Invite to 'Save Ganga & Save Himalayas Meeting- cum- Panel Discussion', Save Ganga Movement, New Delhiposted 7 years 5 months ago
Venue & Timings:
Save Ganga & Save Himalayas Meeting-cum-Panel Discussion will be at Gandhi Darsan, Rajghat, New Delhi on 12th March, 2014 from 10:30 a.m. to 4 p.m.
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Watershed management, which is an integrated set of soil and water conservation techniques that retain runoff and so increase water availability, can provide an environment for fisheries development for food or trade.
Despite being endowed with adequate rainfall, most parts of the Himalayas are considered water-stressed for both agricultural and domestic purposes. This is mainly due to the seasonality of precipitation, which is concentrated to the monsoon months. It remains dry for rest of the year.
Numerous small villages dot the Himalayas. These villages obtain water from springs that are in their turn supplied by small aquifers. Due to the complex folded nature of the rocks that make up the mountains, the area from which these aquifers receive their water may be at some distance away from the actual spring.
Clear blue skies, natural springs and glacial peaks-tranquility. Falling stones, landslides and debris-chaos! Kinnaur, located on the northeastern side of Himachal Pradesh, lets you experience both. It falls in seismic zones IV and V, which means it runs the the risk of damaging and destructive earthquakes.
Himalayan forests span a two-and-a-half thousand kilometer stretch and have a wide range of climates; they are beset by problems that need innovative solutions. Rajesh Thadani discussed these problems and possible solutions at the Sustainable Mountain Development Summit organised in Kohima, September 2013.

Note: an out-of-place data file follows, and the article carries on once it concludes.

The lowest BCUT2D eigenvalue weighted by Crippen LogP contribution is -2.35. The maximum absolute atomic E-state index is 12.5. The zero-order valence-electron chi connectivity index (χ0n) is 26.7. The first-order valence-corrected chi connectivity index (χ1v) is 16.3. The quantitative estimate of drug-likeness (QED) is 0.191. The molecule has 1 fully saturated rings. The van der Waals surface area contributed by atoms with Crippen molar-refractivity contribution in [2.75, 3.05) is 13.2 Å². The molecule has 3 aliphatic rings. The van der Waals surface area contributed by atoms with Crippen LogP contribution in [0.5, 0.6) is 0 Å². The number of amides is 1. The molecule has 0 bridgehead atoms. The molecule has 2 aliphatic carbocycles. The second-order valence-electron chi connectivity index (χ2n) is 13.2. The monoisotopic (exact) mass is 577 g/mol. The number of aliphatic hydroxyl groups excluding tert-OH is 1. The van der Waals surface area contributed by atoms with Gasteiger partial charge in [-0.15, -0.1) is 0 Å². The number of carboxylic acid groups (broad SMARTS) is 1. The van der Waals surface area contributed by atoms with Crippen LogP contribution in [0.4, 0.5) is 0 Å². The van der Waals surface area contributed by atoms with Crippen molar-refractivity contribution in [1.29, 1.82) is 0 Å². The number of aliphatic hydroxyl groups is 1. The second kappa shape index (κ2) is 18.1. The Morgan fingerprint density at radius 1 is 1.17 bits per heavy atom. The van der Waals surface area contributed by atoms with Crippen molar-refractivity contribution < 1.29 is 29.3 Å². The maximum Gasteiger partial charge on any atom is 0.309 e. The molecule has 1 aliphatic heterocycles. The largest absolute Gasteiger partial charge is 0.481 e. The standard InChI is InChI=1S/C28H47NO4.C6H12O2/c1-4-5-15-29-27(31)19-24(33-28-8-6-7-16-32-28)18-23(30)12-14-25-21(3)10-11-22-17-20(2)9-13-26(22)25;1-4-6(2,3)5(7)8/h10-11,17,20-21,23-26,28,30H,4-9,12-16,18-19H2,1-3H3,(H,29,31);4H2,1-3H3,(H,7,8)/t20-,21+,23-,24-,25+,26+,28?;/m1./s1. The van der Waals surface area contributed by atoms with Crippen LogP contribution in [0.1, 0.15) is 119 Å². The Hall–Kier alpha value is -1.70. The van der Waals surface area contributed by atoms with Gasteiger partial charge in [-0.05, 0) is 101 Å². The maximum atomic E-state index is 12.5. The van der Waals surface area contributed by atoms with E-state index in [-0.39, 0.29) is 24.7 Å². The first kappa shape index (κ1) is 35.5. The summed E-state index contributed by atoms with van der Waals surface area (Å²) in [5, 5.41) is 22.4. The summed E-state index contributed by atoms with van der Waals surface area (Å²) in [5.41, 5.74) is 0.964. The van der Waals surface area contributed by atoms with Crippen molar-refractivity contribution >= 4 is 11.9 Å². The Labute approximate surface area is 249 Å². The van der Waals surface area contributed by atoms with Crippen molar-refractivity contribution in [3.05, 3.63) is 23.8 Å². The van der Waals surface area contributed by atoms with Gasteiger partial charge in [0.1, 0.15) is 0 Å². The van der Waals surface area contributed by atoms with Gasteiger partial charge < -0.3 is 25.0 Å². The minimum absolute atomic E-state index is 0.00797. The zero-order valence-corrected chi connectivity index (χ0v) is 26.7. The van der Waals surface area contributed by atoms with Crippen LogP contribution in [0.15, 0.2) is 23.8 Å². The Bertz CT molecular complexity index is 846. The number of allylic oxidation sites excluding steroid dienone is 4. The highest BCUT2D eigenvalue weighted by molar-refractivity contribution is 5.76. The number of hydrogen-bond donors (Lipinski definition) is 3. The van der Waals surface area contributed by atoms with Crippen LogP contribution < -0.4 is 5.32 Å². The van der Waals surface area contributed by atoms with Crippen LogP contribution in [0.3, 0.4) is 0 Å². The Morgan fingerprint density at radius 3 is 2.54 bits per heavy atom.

Forest cover is declining
Mountain farmers are facing a very volatile situation right now. Food crops are being replaced by cash crops, which return better dividends. Due to this, their overall economy has gotten much better. As a whole, more of them are migrating from rural to urban areas.
Can we really address the special needs of mountain states by allocating them more money? Isn't it essential that we leave the 'one size fits all' approach and recognise the exclusive challenges and opportunities which mountain farmers face as compared to farmers in the plains?
Flowing through Tibet, northern India and Pakistan, the Indus is the western-most major river of the Indus-Ganga-Brahmaputra basin. This basin extends over most of South Asia from the Himalayas to the Vindhyas, excluding Peninsular India, and carries the rain that falls in this region to the Indian Ocean.